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New developments in the treatment of partial-onset epilepsy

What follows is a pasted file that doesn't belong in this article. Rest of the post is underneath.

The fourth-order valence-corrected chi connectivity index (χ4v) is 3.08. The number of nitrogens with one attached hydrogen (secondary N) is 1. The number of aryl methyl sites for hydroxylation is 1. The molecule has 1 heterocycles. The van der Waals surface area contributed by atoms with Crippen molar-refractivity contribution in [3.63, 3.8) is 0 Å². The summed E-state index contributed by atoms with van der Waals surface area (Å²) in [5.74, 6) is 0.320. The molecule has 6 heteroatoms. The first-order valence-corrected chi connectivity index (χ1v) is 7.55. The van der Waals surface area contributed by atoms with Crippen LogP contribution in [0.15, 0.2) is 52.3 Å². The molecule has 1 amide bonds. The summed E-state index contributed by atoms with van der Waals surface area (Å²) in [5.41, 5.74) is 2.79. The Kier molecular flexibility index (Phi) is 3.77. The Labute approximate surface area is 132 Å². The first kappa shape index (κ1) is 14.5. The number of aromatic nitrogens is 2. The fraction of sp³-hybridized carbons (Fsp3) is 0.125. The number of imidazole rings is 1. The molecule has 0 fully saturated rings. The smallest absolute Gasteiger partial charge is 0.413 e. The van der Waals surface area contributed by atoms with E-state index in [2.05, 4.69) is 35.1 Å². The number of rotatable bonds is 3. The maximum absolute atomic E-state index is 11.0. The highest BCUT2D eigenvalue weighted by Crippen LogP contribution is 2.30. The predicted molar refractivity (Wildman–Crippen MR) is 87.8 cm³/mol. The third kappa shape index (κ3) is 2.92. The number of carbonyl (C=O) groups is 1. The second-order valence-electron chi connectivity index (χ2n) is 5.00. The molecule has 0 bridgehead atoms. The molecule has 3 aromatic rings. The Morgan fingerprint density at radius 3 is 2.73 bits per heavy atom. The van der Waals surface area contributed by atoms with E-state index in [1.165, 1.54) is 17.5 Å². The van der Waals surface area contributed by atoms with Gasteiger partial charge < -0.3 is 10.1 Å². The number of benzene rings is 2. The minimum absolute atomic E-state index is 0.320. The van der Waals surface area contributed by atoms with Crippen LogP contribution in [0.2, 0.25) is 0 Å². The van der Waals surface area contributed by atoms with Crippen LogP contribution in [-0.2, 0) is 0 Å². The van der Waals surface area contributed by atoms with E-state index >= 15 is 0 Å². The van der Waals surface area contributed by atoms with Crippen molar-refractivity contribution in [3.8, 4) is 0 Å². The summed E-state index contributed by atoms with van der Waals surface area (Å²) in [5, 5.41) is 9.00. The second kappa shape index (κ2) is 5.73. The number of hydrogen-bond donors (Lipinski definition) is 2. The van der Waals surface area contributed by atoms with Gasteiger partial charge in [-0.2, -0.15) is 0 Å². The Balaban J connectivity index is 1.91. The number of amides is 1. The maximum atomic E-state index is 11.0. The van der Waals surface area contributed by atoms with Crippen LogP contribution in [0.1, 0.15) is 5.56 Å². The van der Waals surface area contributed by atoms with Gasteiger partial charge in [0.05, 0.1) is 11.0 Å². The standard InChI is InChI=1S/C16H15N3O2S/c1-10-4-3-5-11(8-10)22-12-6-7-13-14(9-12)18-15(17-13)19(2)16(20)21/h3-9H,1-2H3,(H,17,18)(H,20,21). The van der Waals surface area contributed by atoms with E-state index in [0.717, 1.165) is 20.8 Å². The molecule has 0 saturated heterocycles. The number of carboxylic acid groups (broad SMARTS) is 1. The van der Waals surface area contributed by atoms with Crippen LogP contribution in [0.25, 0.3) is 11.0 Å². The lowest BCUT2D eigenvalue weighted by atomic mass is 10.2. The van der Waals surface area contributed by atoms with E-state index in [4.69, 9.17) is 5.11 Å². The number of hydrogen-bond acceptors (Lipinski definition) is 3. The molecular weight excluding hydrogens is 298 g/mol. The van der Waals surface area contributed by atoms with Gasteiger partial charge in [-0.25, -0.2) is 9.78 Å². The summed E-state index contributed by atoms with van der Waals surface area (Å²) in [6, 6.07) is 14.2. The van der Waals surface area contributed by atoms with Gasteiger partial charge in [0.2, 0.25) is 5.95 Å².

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Frank MC Besag,1,2 Philip N Patsalos3,41South Essex Partnership University NHS Foundation Trust (SEPT), Mid Beds Clinic, Bedford, Bedfordshire, UK; 2Institute of Psychiatry, London, UK; 3Pharmacology and Therapeutics Unit, Department of Clinical and Experimental Epilepsy, UCL-Institute of Neurology, London, UK; 4Epilepsy Society, Chalfont Centre for Epilepsy, Chalfont St Peter, Buckinghamshire, UKAbstract: Although most people presenting with partial-onset seizures will achieve control with antiepileptic medication, a considerable minority will have difficult-to-treat epilepsy that is resistant to existing medication. Over the last few years, a large number of new antiepileptic drugs have been developed. Some of these have a novel mode of action. Many of the older antiepileptic drugs act through sodium channels or by enhancement of gamma amino butyric acid (GABA). Lamotrigine has sodium-channel blocking properties but also has other important modes of action, indicated by efficacy in treating not only partial-onset but also generalized seizures. Vigabatrin and tiagabine both increase GABA activity, by inhibiting GABA transaminase and limiting GABA reuptake, respectively. The main mode of action of gabapentin and pregabalin is not via GABA but through a selective inhibitory effect on voltage-gated calcium channels containing the α2δ-1 subunit. Levetiracetam inhibits the recycling of SV2A (synaptic vesicle protein 2A) neurotransmitter vesicles but also has other effects, including inhibition of voltage-dependent calcium channels. Some drugs, eg, felbamate, zonisamide, and topiramate, have multiple modes of action. In many cases, although the main mode of action may have been identified, other modes of action also play a role. Two recently developed antiepileptic drugs appear to have completely novel primary modes of action; retigabine (ezogabine) and perampanel act on the potassium channel and on AMPA (α-amino-3-hydroxy-5-methyl-4-isoxazolepropionic acid) receptors, respectively. The hope is that antiepileptic drugs with a novel mode of action will be effective where previous drugs have failed and will not have unacceptable adverse effects. However, experience with these medications is too limited to allow any conclusions to be drawn at present.Keywords: partial-onset seizures, difficult-to-treat epilepsy, antiepileptic drugs


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